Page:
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The Covid-19 pandemic has laid stark the health disparities that have long existed, with poor, Black, Latino, Pacific Islander and Native communities being hardest hit by the pandemic. Latinos, for example, make up about 40 percent of the state’s population, but account for more than 60 percent of coronavirus cases and half the deaths.

California’s “equity metric” attempts to tackle that disparity by requiring that the 35 largest counties invest more in testing and ensure that positive rates of infection in the most disadvantaged neighborhoods come close to meeting the county’s overall positivity rate. The rule ensures that restaurants in Beverly Hills can’t resume indoor dining unless the most impoverished census tracts also show low rates of infection.

The change adds a third metric to the state’s newest reopening structure, which Newsom unveiled in late August and billed as an improvement to the previous approach that has been blamed for the state’s summer infection surge. Before now, the new structure has relied only on a county’s overall positivity mark and the rate of new infections.

The equity move could prompt counties to expand testing in low-income neighborhoods and provide tests to anyone who fears they have been exposed, not just those who show symptoms. That may allow such communities to more quickly isolate patients, especially those who are asymptomatic.

The metric uses the California Healthy Places Index to identify the lowest, most disadvantaged quartile in the larger counties’ census tracts. The smallest 23 counties are exempt — with populations of 106,000 or below — but still have to provide the state with an equity plan for their most vulnerable populations.

Orange County Supervisor Don Wagner, a former Republican state lawmaker who has been critical of Newsom’s restrictions, called the new measure “virtue signaling” on the part of the Democratic governor. He also described it as another example of “moving the goal posts,” potentially delaying further business reopenings.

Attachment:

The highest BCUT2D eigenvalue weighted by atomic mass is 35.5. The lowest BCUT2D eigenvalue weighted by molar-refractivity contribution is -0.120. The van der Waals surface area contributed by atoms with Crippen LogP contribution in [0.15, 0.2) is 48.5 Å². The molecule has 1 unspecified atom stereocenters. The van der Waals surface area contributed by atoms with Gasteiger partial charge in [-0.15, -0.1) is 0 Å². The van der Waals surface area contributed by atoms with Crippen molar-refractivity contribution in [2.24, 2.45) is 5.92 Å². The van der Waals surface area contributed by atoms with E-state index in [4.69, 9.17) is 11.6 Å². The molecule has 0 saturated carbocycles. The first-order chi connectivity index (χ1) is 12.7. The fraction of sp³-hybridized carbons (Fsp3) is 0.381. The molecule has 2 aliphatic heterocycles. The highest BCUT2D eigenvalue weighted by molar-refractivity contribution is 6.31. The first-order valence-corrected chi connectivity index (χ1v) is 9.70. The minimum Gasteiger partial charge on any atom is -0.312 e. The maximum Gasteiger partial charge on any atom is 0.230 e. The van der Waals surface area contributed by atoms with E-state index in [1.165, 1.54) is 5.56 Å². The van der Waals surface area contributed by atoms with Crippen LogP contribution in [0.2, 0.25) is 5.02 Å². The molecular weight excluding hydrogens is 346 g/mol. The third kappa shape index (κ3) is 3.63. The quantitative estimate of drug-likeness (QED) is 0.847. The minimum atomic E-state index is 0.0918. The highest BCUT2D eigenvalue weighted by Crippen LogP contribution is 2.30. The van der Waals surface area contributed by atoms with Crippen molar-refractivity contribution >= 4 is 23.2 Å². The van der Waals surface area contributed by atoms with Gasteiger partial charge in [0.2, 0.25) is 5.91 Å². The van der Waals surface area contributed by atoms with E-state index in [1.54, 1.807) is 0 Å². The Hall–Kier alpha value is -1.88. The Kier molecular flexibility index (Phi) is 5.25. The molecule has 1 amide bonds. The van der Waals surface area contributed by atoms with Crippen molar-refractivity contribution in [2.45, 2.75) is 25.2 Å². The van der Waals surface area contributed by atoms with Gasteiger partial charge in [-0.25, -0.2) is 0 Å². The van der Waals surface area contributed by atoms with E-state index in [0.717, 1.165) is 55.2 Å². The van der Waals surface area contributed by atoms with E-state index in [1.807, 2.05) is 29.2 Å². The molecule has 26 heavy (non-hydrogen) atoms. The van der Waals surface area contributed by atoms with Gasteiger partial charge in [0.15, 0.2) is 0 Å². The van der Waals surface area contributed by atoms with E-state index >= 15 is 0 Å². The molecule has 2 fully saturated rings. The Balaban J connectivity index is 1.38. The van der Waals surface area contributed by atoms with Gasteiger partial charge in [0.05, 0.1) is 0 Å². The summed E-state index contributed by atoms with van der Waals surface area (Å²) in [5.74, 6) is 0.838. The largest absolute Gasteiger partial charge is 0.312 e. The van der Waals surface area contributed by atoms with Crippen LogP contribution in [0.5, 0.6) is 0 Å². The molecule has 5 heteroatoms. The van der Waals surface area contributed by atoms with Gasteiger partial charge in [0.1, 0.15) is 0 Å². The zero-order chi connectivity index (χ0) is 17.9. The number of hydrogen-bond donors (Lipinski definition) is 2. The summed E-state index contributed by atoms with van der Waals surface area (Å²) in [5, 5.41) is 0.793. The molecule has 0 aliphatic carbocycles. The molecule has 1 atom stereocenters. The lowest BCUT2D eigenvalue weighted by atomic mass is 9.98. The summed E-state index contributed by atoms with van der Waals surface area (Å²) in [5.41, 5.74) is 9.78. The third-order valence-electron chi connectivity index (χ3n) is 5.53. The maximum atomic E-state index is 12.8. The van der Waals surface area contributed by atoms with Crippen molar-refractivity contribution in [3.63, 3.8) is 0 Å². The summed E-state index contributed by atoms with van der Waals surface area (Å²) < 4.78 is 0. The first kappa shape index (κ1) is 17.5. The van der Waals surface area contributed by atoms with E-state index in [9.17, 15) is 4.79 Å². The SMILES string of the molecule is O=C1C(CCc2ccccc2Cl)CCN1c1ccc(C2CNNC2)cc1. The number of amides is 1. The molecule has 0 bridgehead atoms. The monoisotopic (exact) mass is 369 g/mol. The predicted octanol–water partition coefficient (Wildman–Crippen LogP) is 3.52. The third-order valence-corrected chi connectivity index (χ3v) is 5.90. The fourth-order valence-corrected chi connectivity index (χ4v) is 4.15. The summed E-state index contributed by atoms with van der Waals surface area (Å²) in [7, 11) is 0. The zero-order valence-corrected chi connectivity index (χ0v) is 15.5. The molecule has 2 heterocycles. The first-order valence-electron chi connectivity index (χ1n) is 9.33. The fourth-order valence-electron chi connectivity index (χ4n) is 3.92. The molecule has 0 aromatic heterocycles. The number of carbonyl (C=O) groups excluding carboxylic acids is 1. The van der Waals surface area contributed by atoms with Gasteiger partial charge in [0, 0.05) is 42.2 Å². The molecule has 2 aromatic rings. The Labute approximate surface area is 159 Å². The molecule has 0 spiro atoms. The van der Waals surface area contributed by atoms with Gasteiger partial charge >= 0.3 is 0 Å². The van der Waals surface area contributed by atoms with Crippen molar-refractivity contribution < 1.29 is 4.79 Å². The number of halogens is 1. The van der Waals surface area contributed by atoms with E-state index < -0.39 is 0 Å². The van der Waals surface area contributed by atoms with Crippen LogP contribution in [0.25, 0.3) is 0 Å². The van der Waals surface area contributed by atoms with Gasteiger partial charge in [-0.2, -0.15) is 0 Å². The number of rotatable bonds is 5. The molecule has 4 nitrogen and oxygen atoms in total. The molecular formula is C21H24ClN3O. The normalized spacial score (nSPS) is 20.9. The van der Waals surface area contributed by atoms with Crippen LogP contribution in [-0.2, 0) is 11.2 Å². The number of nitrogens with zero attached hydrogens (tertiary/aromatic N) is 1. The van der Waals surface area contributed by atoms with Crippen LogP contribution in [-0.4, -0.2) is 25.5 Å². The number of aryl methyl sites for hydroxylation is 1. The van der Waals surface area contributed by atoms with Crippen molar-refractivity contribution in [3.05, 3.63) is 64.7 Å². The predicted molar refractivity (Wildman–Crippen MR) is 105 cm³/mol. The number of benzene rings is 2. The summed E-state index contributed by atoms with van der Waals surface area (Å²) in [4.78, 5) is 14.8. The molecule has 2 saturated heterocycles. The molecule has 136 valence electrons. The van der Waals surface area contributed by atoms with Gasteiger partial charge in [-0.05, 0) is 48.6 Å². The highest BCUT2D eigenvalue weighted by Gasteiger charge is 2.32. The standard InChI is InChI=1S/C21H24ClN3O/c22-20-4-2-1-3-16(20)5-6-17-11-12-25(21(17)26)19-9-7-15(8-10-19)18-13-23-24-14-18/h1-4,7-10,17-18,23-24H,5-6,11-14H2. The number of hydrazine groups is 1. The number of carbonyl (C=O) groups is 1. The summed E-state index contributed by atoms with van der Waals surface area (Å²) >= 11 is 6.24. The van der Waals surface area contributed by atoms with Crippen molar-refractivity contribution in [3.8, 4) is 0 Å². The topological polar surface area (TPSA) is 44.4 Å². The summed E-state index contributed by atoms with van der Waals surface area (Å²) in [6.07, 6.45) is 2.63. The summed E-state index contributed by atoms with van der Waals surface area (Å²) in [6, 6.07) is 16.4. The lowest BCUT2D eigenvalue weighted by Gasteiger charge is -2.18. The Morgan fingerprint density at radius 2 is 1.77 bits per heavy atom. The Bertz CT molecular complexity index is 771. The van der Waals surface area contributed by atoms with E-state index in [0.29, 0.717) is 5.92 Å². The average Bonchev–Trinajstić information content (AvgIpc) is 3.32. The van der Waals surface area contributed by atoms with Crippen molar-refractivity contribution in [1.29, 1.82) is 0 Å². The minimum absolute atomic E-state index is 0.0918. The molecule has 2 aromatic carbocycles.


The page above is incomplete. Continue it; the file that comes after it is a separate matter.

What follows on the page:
“Even if you meet others but don’t meet the equity one, you’re stuck,” Wagner said.

Tuesday marked the first state update to county tiers since the equity metric was quietly rolled out last week. There remained plenty of confusion and mystery around how it might impact county status, but its debut mostly had no effect in the first go-around.

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The state has used four colors to indicate levels of closures in counties. From most restrictive to least, they are purple, red, orange and yellow — mirroring the colors used for air quality. There is no green tier.

Measured only on the equity front, three counties — Fresno, Sonoma and San Bernardino — fell in the purple tier, 13 in red, 15 in orange and four in yellow.

Los Angeles County Public Health Officer Barbara Ferrer said that the new metric may actually help advance the state’s largest county, which has stubbornly remained in the purple tier due to high case counts.

That’s because the equity rule has a wrinkle that rewards counties that dramatically lower their positive test rates overall and in low socioeconomic neighborhoods. If a county can drive down those positivity rates to levels two tiers below, it can move forward one tier. The caveat is that case rates still have to be going down, not up.

Ferrer called it a “complicated algorithm,” but said it could make the difference for a county like Los Angeles. The county’s high rate of testing and focus on poorer communities has given it an overall positivity rate of 2.8 percent, below most heavily populated counties in the state. Los Angeles also has a 4.4 percent positivity rate in tracts in the lowest quartile. Both rates are two tiers below the county’s current purple status.

“All of the work that everyone is doing so hard to really focus on the disproportionality and eliminate it, I think is helping us both to reduce transmission but, in this case, also offers us the ability to move to another tier,” Ferrer said during a press briefing Monday.

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Los Angeles, however, still needs to reduce its case rate, which stands at 7.4 per 100,000 residents.

Humboldt County was the first county allowed to advance on the basis of low positivity rates both overall and in their lowest quartile communities. It moved to the yellow tier Tuesday despite a case rate hovering just outside the yellow threshold.

The potential benefit of the new metric is no surprise to Kiran Savage-Sangwan, executive director of the California Pan-Ethnic Health Network. She said the metric is designed to encourage more testing.

“I don’t think anyone will be hurt by this metric. Really it’s going to help us better control the spread of the virus,” she said. “By putting the focus of the resources and investments where they needed to be, it is benefiting the counties.”

Some counties could be held back due to significant disparities between their underprivileged communities and their overall rates, based on the first round of underlying data released Tuesday.

The state’s second largest county, San Diego, has an overall positivity rate of 3.5 percent — good enough for the less restrictive orange tier — but a 6.2 percent positivity rate in its lowest quartile of census tracts. The county’s overall case rate isn’t good enough to move to orange, but if it were, the county could be restricted from moving forward. Other large counties with similar disparities include Contra Costa, Fresno, Orange and Santa Barbara.